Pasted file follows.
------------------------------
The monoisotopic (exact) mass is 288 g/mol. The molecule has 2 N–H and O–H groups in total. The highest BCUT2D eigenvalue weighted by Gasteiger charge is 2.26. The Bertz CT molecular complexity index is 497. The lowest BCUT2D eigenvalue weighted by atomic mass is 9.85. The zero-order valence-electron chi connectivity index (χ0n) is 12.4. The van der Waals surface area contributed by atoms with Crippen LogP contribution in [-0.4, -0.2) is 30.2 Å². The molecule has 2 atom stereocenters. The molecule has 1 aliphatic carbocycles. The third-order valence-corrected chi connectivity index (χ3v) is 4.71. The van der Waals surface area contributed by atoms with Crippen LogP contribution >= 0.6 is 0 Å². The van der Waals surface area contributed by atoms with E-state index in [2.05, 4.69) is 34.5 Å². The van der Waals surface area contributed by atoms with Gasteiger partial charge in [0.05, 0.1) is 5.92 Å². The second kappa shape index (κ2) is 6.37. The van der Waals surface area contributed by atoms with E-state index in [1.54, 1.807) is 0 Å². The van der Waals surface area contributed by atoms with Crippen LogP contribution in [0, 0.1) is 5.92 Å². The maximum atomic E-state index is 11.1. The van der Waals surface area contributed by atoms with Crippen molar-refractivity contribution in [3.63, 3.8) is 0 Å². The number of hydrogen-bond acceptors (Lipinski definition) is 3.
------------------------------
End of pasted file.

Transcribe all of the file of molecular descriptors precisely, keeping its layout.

The monoisotopic (exact) mass is 288 g/mol. The molecule has 2 N–H and O–H groups in total. The highest BCUT2D eigenvalue weighted by Gasteiger charge is 2.26. The Bertz CT molecular complexity index is 497. The lowest BCUT2D eigenvalue weighted by atomic mass is 9.85. The zero-order valence-electron chi connectivity index (χ0n) is 12.4. The van der Waals surface area contributed by atoms with Crippen LogP contribution in [-0.4, -0.2) is 30.2 Å². The molecule has 2 atom stereocenters. The molecule has 1 aliphatic carbocycles. The third-order valence-corrected chi connectivity index (χ3v) is 4.71. The van der Waals surface area contributed by atoms with Crippen LogP contribution >= 0.6 is 0 Å². The van der Waals surface area contributed by atoms with E-state index in [2.05, 4.69) is 34.5 Å². The van der Waals surface area contributed by atoms with Gasteiger partial charge in [0.05, 0.1) is 5.92 Å². The second kappa shape index (κ2) is 6.37. The van der Waals surface area contributed by atoms with E-state index in [1.54, 1.807) is 0 Å². The van der Waals surface area contributed by atoms with Crippen LogP contribution in [0, 0.1) is 5.92 Å². The maximum atomic E-state index is 11.1. The van der Waals surface area contributed by atoms with Crippen molar-refractivity contribution in [3.63, 3.8) is 0 Å². The number of hydrogen-bond acceptors (Lipinski definition) is 3.